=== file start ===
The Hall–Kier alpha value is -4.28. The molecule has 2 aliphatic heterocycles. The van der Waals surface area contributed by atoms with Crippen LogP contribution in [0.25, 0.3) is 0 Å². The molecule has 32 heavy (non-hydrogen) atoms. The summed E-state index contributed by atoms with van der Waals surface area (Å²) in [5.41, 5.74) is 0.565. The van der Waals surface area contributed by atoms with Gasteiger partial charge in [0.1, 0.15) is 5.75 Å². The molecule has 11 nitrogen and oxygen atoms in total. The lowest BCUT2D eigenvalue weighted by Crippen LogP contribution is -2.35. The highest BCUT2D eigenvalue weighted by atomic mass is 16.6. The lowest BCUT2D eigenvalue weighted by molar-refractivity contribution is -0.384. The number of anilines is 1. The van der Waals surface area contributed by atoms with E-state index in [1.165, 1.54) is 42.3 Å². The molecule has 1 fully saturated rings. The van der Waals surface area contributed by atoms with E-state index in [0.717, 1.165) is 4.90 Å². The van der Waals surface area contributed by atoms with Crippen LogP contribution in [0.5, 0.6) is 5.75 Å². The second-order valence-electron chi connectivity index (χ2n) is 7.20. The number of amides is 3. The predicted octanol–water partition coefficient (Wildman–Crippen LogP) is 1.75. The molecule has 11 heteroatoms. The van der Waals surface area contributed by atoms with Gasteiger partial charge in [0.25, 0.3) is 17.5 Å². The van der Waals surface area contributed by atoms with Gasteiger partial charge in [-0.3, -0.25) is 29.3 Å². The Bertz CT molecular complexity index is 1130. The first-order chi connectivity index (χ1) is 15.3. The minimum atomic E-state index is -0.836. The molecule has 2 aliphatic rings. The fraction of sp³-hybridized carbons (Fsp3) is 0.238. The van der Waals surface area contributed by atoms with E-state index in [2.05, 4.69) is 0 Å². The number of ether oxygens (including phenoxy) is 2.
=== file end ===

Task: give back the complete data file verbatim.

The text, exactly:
The Hall–Kier alpha value is -4.28. The molecule has 2 aliphatic heterocycles. The van der Waals surface area contributed by atoms with Crippen LogP contribution in [0.25, 0.3) is 0 Å². The molecule has 32 heavy (non-hydrogen) atoms. The summed E-state index contributed by atoms with van der Waals surface area (Å²) in [5.41, 5.74) is 0.565. The van der Waals surface area contributed by atoms with Gasteiger partial charge in [0.1, 0.15) is 5.75 Å². The molecule has 11 nitrogen and oxygen atoms in total. The lowest BCUT2D eigenvalue weighted by Crippen LogP contribution is -2.35. The highest BCUT2D eigenvalue weighted by atomic mass is 16.6. The lowest BCUT2D eigenvalue weighted by molar-refractivity contribution is -0.384. The number of anilines is 1. The van der Waals surface area contributed by atoms with E-state index in [1.165, 1.54) is 42.3 Å². The molecule has 1 fully saturated rings. The van der Waals surface area contributed by atoms with E-state index in [0.717, 1.165) is 4.90 Å². The van der Waals surface area contributed by atoms with Crippen LogP contribution in [0.5, 0.6) is 5.75 Å². The second-order valence-electron chi connectivity index (χ2n) is 7.20. The number of amides is 3. The predicted octanol–water partition coefficient (Wildman–Crippen LogP) is 1.75. The molecule has 11 heteroatoms. The van der Waals surface area contributed by atoms with Gasteiger partial charge in [0.25, 0.3) is 17.5 Å². The van der Waals surface area contributed by atoms with Gasteiger partial charge in [-0.3, -0.25) is 29.3 Å². The Bertz CT molecular complexity index is 1130. The first-order chi connectivity index (χ1) is 15.3. The minimum atomic E-state index is -0.836. The molecule has 2 aliphatic rings. The fraction of sp³-hybridized carbons (Fsp3) is 0.238. The van der Waals surface area contributed by atoms with E-state index in [2.05, 4.69) is 0 Å². The number of ether oxygens (including phenoxy) is 2.